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All of us can sense the greatness we have within.
Within Buddhism it is called the Buddha Nature, and within Christianity, Christ Consciousness. Call it what you will, it is there and requires no perfecting on our part to make it perfect.
The trouble is we not only don’t see it, but we believe that meditation, yoga, and other spiritual exercises produce it. We think such things as, “I will meditate to awaken my mind,” as if the pure fundamental consciousness within needs awakening.
We may do so with the best intentions, yet not realize that joining a meditation class or yoga studio may be counterproductive to achieving our spiritual ambitions. Working to become more aware and in tune with the nature of reality works under the assumptions that we are not in tune and that a certain amount of perfecting is necessary to become enlightened—or at least achieve a far greater awareness than we presently know.
As soon as we meditate or practice a yoga sequence, it is natural that a performer of these actions emerges, just as it does in everything in life.
If we study in college and receive a degree, we have accomplished something, and we cannot escape the fact that we are enjoying the results of our effort. We cannot close a business deal and escape the sense of accomplishing something. In everything we do, there is a doer. This model works well within the conventions of the ordinary affairs of life, but we get into trouble when the attitude of “doer” gets into our spiritual enterprise.
One of the biggest obstacles to the realization of the aims of meditation and yoga is meditation and yoga, which may seem ridiculous, but is nevertheless true. It is not the aim of spiritual discipline to achieve something, but rather to see something within that we have not properly noticed before.
When we strive to achieve something, we immediately start covering over the very thing we wish to see because we start concocting an image of what it is supposed to be. We may visualize different colored lights shining forth from our chakras, or a blazing white light between our brows, or a shining Buddha or Christ in our heart, all of which may emerge, but they certainly won’t as long as we are trying to make them do so.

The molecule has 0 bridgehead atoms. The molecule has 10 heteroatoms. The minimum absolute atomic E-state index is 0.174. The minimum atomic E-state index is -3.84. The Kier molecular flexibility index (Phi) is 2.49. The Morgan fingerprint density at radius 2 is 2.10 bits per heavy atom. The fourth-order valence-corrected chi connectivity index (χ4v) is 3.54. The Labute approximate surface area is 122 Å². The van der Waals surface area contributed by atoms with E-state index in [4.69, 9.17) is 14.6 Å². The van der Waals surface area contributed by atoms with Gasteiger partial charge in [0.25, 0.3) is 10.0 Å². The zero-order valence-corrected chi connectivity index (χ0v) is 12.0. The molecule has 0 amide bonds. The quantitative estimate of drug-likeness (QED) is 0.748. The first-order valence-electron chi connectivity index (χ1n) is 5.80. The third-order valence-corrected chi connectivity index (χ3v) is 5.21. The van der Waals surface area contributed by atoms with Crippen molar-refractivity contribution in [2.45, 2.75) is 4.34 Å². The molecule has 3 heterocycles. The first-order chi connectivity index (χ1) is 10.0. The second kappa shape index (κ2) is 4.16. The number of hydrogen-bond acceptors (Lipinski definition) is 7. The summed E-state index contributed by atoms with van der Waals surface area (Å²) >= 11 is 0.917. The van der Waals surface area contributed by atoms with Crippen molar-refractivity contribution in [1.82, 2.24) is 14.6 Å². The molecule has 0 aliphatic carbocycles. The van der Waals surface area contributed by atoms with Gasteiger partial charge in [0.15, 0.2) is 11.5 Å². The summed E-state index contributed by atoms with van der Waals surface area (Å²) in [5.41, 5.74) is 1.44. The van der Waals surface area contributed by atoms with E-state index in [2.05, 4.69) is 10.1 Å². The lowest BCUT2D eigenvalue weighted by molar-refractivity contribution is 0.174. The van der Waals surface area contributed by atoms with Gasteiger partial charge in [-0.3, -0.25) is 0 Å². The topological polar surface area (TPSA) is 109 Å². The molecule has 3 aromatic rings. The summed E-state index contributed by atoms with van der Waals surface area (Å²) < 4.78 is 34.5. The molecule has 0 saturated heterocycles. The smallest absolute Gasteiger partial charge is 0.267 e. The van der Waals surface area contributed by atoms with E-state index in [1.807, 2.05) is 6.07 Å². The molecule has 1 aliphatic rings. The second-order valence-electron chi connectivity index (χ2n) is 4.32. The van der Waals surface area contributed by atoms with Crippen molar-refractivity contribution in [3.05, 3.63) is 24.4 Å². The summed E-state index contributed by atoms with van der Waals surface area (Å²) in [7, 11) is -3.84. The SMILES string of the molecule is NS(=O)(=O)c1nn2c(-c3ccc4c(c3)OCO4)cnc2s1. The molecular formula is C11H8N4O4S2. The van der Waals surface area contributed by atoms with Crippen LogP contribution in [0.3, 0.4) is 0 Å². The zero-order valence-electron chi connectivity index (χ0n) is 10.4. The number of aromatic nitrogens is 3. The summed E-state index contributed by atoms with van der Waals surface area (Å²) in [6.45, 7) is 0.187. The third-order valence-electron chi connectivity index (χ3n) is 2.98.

If it were true that meditation and yoga cover over and obscure their aim, why bother with a meditation and yoga practice? The simple answer is because there is nothing better.
Since so few of us can sit down and allow perfect awareness to arise, we have techniques to help us do so. But, these techniques have to be properly used, which is often not the case. Why not? Because capable and realized instructors are rare, and few take the time to thoroughly study authentic texts that lay forth in clear terms the merely expedient nature of spiritual techniques, yoga and meditation, and so forth.
If there were any aim to spiritual disciplines, it would be to help us stop getting in our way and allow what is already perfect within to shine. Allowing is what is meant by the “effortless path,” a term often used in Vajrayana Buddhism. But effortlessness actually requires a lot of effort; it is not easy to break the habit of “doer” and sit back and allow realization to arise. We must make ourselves vulnerable to realization, and part of being vulnerable is getting rid of the notion of achiever. We don’t achieve anything when we attain illumination but only recognize, finally, what has been there all along.
A story is told in Buddhism to help those struggling toward realization to understand “effortlessness.” Suppose a loving parent sending her child off into the world wishes to safeguard that child from misfortune. She lovingly sews within his coat a valuable jewel and sends him off. The child knows nothing of the jewel and wanders throughout the world, enduring much hardship. Years pass, and one day he finally discovers the jewel, which makes all his ambitions possible. The jewel was there all along, but he didn’t see it.
In a Buddhist sutra, the Avatamsaka Sutra, it is said: “All living beings have the Buddha Nature, but false thinking and attachments obscure it.” In other words, the jewel—our Buddha Nature—is there always shining, but we don’t see it because we are too busy trying to.
We are attached to the thought that we can achieve enlightenment as if it were a produced state of mind, rather than an innate one, and exert a good deal of effort trying to achieve it. All of this is an activity, and all activity is counterproductive, whether it is physical or mental. What we need to learn is how to be still. We need to get out of the way and allow the nature of the mind to reveal itself.
Strangely, being still—body and mind—is elusive. Being inactive is more difficult than any activity. Not applying effort is more challenging than applying it.
Proper meditation seldom involves doing anything other than what we are doing. It is not a question of technique, but attitude. Are we trying to accomplish something, or are we trying to get out of our own way? A small shift in attitude can make all the difference in the world. If we can shift our view from achieving enlightenment to recognizing enlightenment, we make ourselves vulnerable to awakening and grace.
Some may remember the autosterograms that were popular about 20 years ago—those art books full of pages that at first glance appeared as just a confusion of dots, but an image would emerge if you looked at the page without trying to see anything. Not surprisingly, kids were far better than adults because of their innocent minds. In a similar manner, if we can meditate free of ideas of what is or is not, realization of what has been there all along will emerge.